Hybrid Courses

Advice from RWC faculty teaching Hybrid Courses
  • Add online elements incrementally rather than going totally F2F to totally online
  • Before the course starts, add info about attendance requirements on Blackboard under "Course Preview" or add the syllabus early.
  • Allow enough time for planning. You can't just stay a step ahead of the students.
  • Stay on top of grading--really easy to get behind. Schedule fixed grading blocks.
  • Rely on tech help. Watch for workshops, ask colleagues etc.
  • Make sure your online elements support your LEARNING OBJECTIVES rather than just showcase cool stuff.
  • Plan for Discussion Board grading beforehand. Post a sample posting to show your expectations. Create and share a rubric.
  • Check student email daily and respond promptly.
  • Watch your TONE. Avoid sarcasm and jokiness. Be warmer than you think is necessary.
  • Design elements for re-usability other quarters, e.g., don't embed dates etc.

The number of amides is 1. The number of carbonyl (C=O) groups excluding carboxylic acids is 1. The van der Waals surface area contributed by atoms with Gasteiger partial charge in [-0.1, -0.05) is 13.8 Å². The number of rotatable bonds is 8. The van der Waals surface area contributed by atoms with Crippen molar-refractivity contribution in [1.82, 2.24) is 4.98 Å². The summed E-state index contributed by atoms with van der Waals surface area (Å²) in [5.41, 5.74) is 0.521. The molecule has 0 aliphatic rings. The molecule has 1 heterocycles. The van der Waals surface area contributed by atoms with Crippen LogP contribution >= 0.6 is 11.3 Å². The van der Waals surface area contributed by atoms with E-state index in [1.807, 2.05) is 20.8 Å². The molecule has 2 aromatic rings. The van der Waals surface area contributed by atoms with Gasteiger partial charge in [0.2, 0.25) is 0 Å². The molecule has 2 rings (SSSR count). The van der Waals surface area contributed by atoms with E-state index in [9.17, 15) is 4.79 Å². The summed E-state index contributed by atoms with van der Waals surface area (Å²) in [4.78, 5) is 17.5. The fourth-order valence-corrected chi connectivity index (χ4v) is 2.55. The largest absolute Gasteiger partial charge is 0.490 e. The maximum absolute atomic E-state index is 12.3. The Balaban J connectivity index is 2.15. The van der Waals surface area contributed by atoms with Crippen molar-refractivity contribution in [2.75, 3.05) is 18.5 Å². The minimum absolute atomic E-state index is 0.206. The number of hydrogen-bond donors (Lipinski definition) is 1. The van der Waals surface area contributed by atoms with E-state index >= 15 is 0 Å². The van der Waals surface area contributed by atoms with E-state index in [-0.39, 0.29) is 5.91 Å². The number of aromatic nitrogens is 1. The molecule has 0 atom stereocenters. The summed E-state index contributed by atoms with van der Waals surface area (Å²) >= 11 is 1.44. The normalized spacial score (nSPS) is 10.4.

Two of the 2009-2010 Course Redesign Seminars being offered by the CET&L are geared toward online or partially online courses. See the description for times and more information.

Resources
This document describes important considerations for designing a Hybrid Course.

10 Questions to consider when redesigning a course as a hybrid.

Hybrid courses, obstacles and solutions.

An overview of Hybrids can be found here: //Introduction to Hybrid Courses//
Smeaton's collection of articles regarding Hybrid Course effectiveness:


Student Readiness for Online Learning
An Online Learning Readiness Test.
Another example of a readiness test can be found and modified from this document.


Another approach to Readiness besides the self-assessment is to use a skills-based approach by assigning a variety of low-point-value tasks before the class or at the first class meeting. To see an example of this approach, entitled the Student Online Readiness Training Module, click on this link: http://screencast.com/t/szfpXCMD8 or contact Ann Witham at ann.witham@uc.edu

Frank Wray uses extensive video tutorials for his blackboard assignments. You can view and use these sample videos if you have Flash.